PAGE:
After the Civil War, during which Fall River provided about 1,800 men for the Union Army, new investors got into the textile business and some mills sold shares for as little as $100. And demand for cotton cloth soared after the was because the cutoff of southern cotton during the war had forced drastic reductions in production and created shortages of cloth and clothing.
Because of the growing demand for labor, which far exceeded what the local population could provide, mills sent out agents to Canada and Europe to recruit workers. A wave of immigration began that continues today.
But early in the 20th century, southern mills began to take away a major share of the textile industry with their cheaper costs and cheaper labor. While World War I provided a sharp boost and brought production back to full capacity in Fall River, the failure of the city's bloated mill owners to update their thinking finally caught up with them. the obsolete mills became easy targets for foreign and southern competition.
The decline of Fall River's textile industry began in the mid-1920's and was never reversed. Between 1925 and 1940, 73 mills were closed.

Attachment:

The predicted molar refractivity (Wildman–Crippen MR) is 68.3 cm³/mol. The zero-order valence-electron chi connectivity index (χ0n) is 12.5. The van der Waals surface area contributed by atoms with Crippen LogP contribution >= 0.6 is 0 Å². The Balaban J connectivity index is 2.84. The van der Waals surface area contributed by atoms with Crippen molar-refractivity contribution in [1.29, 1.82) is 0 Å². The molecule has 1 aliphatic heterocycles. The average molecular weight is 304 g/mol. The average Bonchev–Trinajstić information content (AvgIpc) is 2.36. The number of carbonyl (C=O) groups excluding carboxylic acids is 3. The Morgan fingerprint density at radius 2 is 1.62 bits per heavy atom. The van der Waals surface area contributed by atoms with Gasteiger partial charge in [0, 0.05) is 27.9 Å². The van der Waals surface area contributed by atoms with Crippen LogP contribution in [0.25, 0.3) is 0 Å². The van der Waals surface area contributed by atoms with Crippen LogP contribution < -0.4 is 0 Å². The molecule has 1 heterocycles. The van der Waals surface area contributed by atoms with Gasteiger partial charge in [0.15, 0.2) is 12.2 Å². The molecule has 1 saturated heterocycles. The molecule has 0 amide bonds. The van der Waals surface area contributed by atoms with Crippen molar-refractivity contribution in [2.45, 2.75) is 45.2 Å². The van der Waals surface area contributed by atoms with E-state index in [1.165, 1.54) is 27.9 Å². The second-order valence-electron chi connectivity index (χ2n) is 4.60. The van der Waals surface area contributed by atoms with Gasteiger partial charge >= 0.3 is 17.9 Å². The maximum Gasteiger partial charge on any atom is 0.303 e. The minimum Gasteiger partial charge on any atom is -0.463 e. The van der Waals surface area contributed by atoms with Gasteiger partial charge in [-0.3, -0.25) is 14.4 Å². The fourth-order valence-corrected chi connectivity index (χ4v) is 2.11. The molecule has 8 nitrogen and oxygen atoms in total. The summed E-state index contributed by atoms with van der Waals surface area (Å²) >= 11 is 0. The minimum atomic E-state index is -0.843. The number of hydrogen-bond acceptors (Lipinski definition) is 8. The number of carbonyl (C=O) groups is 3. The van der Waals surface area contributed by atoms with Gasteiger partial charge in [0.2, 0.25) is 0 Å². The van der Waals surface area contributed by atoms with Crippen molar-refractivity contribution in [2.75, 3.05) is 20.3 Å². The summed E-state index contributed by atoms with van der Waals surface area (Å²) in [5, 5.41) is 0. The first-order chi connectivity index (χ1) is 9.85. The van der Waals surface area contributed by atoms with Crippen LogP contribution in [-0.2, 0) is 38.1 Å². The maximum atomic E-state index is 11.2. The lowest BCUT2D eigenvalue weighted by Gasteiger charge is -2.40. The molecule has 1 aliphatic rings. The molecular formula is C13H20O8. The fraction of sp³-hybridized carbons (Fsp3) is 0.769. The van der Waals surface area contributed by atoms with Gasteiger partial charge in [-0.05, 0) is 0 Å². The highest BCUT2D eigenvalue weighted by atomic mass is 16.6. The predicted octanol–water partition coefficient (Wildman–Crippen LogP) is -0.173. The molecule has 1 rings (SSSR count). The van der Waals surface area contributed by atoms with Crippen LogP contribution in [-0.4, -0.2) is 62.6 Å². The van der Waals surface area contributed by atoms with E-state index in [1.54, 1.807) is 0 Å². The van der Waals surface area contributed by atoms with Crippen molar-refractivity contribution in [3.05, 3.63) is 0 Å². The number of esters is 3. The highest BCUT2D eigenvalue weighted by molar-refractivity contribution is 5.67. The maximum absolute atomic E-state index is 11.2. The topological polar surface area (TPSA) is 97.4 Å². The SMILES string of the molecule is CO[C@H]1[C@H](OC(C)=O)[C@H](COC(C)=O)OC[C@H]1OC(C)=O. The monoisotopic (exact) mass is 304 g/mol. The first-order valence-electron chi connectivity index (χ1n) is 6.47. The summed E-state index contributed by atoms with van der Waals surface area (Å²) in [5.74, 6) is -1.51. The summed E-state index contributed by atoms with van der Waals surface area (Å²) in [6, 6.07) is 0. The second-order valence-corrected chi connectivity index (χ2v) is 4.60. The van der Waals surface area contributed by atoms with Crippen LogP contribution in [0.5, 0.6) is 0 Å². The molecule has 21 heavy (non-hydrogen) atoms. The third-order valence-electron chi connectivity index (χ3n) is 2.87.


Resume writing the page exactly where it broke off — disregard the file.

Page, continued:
In 1931, with a drastic drop in tax revenue due to the collapse of the mills, the city declared bankruptcy and was taken over by a state finance board. In its desperation, the city offered free mill space to questionable businesses and a number of quick hit operators moved in, hired workers at low wages, then moved on after filling one or two contracts.
Fall River has never really replaced the textile industry and never really recovered from its loss. It has been a city struggling to find a new identity. It was one of the first mill outlet centers, putting cut rate merchandise in some available mill space. Busloades of bargain hunters used to descend on the city in caravans. But even the outlets are in decline as other towns and cities open mill outlets in more attractive surroundings.
In the 1960's, Route 195 was built right through the middle of the city. It took away the heart of downtown and left behind a divided city center which has come to symbolize the struggle of a gritty old mill town that has a rich, vibrant past and a very uncertain future.
Bob Kerr 2/97